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Assessing the sustainability of optimal pollution paths in a world with inertia

Author

Listed:
  • Marc Leandri

    () (UniversitŽ de Versailles Saint Quentin Ð CEMOTEV)

  • Mabel Tidball

    () (INRA-LAMETA)

Abstract

Most formal optimal pollution control models assume a constant natural assimilative capacity, despite the biophysical evidence on feedback effects that can degrade this environmental function, as it is the case with the reduction of ocean carbon sinks in the context of climate change. The few models that do consider this degradation establish a bijective relation between the pollution stock and the assimilative capacity, thus ignoring the inertia mechanism at stake. Indeed the level of assimilative capacity is not solely determined by the current pollution stock but by the history of this stock and by the time the ecosystem remains above the degradation threshold. We propose an inertia assessment tool that tests the sustainability of any benchmark optimal pollution path when the inertia of the assimilative capacity degradation process is taken into account. Our simulations show a strong sensitivity to both the inertia degradation speed and the discount rate.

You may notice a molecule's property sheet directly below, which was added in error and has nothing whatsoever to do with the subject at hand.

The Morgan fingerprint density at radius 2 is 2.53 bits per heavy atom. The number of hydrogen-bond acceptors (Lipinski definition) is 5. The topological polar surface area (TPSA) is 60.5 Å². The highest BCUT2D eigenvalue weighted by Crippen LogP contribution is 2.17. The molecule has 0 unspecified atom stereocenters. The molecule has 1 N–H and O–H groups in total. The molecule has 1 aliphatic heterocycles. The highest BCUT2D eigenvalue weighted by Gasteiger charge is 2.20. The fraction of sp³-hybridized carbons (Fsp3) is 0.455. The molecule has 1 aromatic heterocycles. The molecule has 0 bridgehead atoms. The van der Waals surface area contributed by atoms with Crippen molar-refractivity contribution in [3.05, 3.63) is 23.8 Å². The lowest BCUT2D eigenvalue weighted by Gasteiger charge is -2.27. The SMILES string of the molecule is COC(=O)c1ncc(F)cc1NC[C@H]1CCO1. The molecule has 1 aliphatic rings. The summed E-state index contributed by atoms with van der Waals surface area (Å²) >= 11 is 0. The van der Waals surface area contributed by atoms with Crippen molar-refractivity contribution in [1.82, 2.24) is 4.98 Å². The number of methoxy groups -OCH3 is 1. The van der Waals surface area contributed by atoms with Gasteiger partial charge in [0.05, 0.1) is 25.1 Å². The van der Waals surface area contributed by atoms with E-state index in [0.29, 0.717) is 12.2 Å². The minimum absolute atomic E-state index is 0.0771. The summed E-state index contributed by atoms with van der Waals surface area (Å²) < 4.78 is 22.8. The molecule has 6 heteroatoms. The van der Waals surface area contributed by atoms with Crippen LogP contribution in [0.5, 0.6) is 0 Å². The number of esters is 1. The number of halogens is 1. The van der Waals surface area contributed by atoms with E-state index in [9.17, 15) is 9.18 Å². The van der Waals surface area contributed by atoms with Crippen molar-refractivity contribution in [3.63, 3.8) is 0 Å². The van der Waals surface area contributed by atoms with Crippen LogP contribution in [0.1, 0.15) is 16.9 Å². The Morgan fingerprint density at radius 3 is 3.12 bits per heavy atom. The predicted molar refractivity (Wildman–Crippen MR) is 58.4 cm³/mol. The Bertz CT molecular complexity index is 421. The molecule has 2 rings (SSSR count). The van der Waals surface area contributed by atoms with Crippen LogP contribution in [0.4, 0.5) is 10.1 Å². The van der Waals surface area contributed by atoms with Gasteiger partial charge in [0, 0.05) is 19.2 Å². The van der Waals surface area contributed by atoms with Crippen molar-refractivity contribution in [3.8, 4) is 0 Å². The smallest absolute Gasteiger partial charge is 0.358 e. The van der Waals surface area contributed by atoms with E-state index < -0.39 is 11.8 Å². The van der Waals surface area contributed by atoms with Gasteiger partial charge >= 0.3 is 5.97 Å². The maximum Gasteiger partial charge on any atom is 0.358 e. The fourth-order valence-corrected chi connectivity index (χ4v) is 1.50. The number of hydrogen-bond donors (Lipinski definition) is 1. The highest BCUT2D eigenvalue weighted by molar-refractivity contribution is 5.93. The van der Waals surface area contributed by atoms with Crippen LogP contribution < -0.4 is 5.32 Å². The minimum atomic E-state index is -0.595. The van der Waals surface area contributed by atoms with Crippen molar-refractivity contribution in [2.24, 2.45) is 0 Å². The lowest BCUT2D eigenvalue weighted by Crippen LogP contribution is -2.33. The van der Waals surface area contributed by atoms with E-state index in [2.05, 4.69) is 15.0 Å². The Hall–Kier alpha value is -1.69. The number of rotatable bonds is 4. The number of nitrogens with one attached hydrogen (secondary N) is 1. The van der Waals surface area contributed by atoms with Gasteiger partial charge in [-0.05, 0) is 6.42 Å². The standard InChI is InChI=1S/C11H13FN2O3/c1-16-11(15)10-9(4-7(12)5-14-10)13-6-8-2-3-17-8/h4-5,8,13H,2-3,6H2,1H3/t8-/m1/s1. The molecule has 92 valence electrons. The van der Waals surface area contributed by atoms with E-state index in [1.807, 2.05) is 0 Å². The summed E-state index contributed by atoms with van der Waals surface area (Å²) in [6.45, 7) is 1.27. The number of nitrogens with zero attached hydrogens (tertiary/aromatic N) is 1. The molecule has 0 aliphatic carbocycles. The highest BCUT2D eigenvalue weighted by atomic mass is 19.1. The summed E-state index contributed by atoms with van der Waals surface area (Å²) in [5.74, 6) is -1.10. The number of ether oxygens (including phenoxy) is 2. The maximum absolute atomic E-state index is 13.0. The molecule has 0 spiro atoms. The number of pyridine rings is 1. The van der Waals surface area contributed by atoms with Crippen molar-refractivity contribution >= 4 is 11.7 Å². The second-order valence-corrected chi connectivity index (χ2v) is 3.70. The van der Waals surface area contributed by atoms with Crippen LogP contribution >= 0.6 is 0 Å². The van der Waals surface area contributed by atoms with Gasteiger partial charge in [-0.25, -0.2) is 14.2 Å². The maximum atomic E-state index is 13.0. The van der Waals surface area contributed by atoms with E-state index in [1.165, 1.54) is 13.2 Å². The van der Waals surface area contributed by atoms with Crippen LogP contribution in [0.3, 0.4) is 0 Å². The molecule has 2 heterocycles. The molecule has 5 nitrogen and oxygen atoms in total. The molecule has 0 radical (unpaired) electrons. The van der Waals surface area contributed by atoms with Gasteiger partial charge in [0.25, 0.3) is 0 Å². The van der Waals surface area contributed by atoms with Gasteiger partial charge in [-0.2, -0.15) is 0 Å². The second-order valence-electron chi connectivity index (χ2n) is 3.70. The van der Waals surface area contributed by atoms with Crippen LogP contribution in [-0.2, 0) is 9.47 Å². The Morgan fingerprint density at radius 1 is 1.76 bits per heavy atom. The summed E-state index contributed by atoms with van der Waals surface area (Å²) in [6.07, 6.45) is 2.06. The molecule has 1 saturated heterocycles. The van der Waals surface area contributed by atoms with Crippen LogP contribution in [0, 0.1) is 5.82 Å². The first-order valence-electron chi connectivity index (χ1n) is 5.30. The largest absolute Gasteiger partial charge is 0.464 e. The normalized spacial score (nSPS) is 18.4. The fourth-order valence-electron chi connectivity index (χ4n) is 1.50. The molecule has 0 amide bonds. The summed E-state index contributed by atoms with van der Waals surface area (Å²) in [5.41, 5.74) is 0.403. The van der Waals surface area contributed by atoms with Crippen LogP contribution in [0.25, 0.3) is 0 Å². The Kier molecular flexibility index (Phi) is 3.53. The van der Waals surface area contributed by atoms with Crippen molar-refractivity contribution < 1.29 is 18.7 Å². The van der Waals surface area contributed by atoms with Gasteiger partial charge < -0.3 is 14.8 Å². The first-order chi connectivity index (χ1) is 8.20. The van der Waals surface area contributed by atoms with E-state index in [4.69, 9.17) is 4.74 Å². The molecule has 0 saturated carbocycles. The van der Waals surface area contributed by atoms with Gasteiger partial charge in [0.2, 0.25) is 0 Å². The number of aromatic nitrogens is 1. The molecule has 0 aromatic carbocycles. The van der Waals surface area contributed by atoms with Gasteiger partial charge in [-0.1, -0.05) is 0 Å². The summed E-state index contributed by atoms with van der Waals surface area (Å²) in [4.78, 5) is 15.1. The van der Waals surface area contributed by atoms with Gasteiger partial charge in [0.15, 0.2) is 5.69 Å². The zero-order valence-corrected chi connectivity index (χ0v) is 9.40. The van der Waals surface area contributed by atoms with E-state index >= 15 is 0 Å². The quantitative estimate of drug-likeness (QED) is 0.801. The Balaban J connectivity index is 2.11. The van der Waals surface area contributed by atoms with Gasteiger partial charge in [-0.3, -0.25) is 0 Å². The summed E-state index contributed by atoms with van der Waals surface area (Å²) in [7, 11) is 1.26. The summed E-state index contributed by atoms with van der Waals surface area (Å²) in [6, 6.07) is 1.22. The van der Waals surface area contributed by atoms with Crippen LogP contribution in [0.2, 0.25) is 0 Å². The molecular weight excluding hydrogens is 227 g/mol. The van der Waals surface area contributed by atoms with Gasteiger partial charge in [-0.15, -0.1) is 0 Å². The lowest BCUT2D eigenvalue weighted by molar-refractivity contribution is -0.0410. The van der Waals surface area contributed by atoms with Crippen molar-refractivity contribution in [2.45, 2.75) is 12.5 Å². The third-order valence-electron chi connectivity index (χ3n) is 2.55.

Suggested Citation

  • Marc Leandri & Mabel Tidball, 2017. "Assessing the sustainability of optimal pollution paths in a world with inertia," Working Papers 2017.10, FAERE - French Association of Environmental and Resource Economists.
  • Handle: RePEc:fae:wpaper:2017.10
    as

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    File URL: http://faere.fr/pub/WorkingPapers/L%C3%A9andri_Tidball_FAERE_WP2017.10.pdf
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    References listed on IDEAS

    as
    1. Fabien Prieur, 2009. "The environmental Kuznets curve in a world of irreversibility," Economic Theory, Springer;Society for the Advancement of Economic Theory (SAET), vol. 40(1), pages 57-90, July.
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    More about this item

    Keywords

    Optimal pollution control; Climate Change; Ecosystem Services; Assimilative Capacity; Inertia;

    JEL classification:

    • D62 - Microeconomics - - Welfare Economics - - - Externalities
    • H23 - Public Economics - - Taxation, Subsidies, and Revenue - - - Externalities; Redistributive Effects; Environmental Taxes and Subsidies
    • Q01 - Agricultural and Natural Resource Economics; Environmental and Ecological Economics - - General - - - Sustainable Development
    • Q5 - Agricultural and Natural Resource Economics; Environmental and Ecological Economics - - Environmental Economics
    • Q54 - Agricultural and Natural Resource Economics; Environmental and Ecological Economics - - Environmental Economics - - - Climate; Natural Disasters and their Management; Global Warming

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